Electrify America is well-established by now—as it needs to be, as part of Volkswagen’s diesel settlement. Meanwhile, its equivalent organization to the north, Electrify Canada, is a voluntary effort that's just getting started—with some very fast 350-kw chargers.
Electrify Canada announced Wednesday that in 2019 it would start installing more than 20 charging stations—all at Canadian Tire locations in Ontario, British Columbia, Alberta, and Quebec.
That will essentially give Canadians (and visitors) the convenience of two long, separate ribbons of high-power DC fast-charging highway to enjoy. It will allow owners with longer-range EVs will potentially be able to go from Vancouver to Calgary, or from near Detroit all the way to Quebec City and beyond.
At each of these stations there will be one connector capable of 350 kw CCS DC fast charging/ Electrify Canada, like its U.S. counterpart, is aiming to provide brand-agnostic support and charger access, so one will be offered for 50-kw CHAdeMO fast charging. The balance of connectors at its charging stations will be capable of 150-kw CCS fast charging.
Electrify Canada fast charging
Rob Barrosa, the COO of Electrify Canada, called Canadian Tire “one of Canada’s most recognizable and trusted retailers,” and said it “shares the same values and core beliefs of providing convenience and reliability of services to users.”
“As a trusted Canadian brand that is a part of communities from coast-to-coast-to-coast, Canadian Tire is responding to Canadians’ desire to reduce their greenhouse gas emissions, through initiatives that include making EV charging stations available at select locations across the country,” said Andrew Davies, Canadian Tire’s Senior Vice President, Automotive.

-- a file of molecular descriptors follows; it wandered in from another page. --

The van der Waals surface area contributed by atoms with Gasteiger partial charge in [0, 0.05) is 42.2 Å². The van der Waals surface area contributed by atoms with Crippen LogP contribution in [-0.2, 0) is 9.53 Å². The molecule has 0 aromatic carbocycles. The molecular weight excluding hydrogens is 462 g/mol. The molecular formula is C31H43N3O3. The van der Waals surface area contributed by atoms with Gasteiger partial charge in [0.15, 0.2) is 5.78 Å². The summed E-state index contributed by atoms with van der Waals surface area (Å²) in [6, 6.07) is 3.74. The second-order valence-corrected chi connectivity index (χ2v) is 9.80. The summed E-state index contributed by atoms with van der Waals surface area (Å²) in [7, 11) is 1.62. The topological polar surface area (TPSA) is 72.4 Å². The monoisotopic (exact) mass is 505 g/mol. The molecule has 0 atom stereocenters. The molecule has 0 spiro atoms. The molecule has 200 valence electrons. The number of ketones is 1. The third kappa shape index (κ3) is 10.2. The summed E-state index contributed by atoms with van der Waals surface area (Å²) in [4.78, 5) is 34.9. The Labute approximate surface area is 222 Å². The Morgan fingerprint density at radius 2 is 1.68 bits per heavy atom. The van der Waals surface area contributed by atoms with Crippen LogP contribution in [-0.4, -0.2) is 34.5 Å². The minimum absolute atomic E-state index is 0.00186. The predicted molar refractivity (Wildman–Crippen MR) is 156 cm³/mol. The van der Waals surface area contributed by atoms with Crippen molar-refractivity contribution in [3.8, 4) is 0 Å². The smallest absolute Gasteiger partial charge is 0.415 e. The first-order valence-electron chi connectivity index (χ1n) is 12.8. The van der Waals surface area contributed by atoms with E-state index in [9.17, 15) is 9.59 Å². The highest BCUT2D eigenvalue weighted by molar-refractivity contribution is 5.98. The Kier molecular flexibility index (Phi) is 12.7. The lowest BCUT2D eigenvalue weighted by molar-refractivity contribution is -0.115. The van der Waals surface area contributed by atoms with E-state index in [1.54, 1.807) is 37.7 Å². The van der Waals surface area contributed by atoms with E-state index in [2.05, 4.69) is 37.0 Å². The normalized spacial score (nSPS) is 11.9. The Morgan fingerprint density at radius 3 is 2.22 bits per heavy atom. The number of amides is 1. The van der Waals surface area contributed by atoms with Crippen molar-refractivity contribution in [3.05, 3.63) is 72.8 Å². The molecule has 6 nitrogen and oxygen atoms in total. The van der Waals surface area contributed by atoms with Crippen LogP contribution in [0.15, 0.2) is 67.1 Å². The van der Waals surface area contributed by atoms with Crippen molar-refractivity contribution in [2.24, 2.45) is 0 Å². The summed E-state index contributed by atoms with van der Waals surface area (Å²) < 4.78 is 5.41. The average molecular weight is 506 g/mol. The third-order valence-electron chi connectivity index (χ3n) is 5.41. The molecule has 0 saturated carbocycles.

Electrify Canada is a subsidiary of Volkswagen Group Canada just as Electrify America is a subsidiary of Volkswagen Group of America. It opened its first charging station in September, and it plans to have 32 stations open by the end of 2020.
The network sets its pricing based on three power levels, 75 kw, 125 kw, and 350 kw. Those correspond to per-minute pricing. Occasional users will be charged a $1 CDN session fee for each charge, but frequent users with the Electrify Canada Pass+ can pay $4 CDN a month to waive that fee plus save about 20 percent per minute.
Charging the 2020 Porsche Taycan Turbo
The cars to take advantage of 350-kw charging just aren’t here yet, however—and possibly won’t be for some time. The one exception is the Porsche Taycan, which is arriving late this year and can be charged at 270 kw (at 800V). Although the Tesla Model 3 charges at 250 kw now, most other non-Tesla models top out at 150 kw today. More models with higher-power charging are on the way.
Is there something about amenities at Canadian Tire we don’t know about that make it a good highway break? While we see the strength of a strong brand, any cultural context from our neighbors to the north would be much appreciated.